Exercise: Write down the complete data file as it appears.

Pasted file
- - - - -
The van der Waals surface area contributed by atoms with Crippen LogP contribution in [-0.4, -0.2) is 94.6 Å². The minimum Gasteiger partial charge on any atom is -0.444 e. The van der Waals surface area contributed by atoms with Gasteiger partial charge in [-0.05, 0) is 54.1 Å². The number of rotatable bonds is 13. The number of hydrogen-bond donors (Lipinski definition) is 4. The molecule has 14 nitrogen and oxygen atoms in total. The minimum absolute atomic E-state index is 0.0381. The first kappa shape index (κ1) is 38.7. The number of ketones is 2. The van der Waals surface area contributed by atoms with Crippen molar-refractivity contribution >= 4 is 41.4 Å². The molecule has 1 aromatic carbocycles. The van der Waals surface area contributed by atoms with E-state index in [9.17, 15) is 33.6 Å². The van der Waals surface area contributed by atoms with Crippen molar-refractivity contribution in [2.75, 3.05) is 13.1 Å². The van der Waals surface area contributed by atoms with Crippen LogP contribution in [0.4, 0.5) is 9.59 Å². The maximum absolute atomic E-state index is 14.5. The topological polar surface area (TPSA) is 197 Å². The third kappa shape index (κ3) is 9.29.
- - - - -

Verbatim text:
The van der Waals surface area contributed by atoms with Crippen LogP contribution in [-0.4, -0.2) is 94.6 Å². The minimum Gasteiger partial charge on any atom is -0.444 e. The van der Waals surface area contributed by atoms with Gasteiger partial charge in [-0.05, 0) is 54.1 Å². The number of rotatable bonds is 13. The number of hydrogen-bond donors (Lipinski definition) is 4. The molecule has 14 nitrogen and oxygen atoms in total. The minimum absolute atomic E-state index is 0.0381. The first kappa shape index (κ1) is 38.7. The number of ketones is 2. The van der Waals surface area contributed by atoms with Crippen molar-refractivity contribution >= 4 is 41.4 Å². The molecule has 1 aromatic carbocycles. The van der Waals surface area contributed by atoms with E-state index in [9.17, 15) is 33.6 Å². The van der Waals surface area contributed by atoms with Crippen molar-refractivity contribution in [2.75, 3.05) is 13.1 Å². The van der Waals surface area contributed by atoms with Crippen LogP contribution in [0.4, 0.5) is 9.59 Å². The maximum absolute atomic E-state index is 14.5. The topological polar surface area (TPSA) is 197 Å². The third kappa shape index (κ3) is 9.29.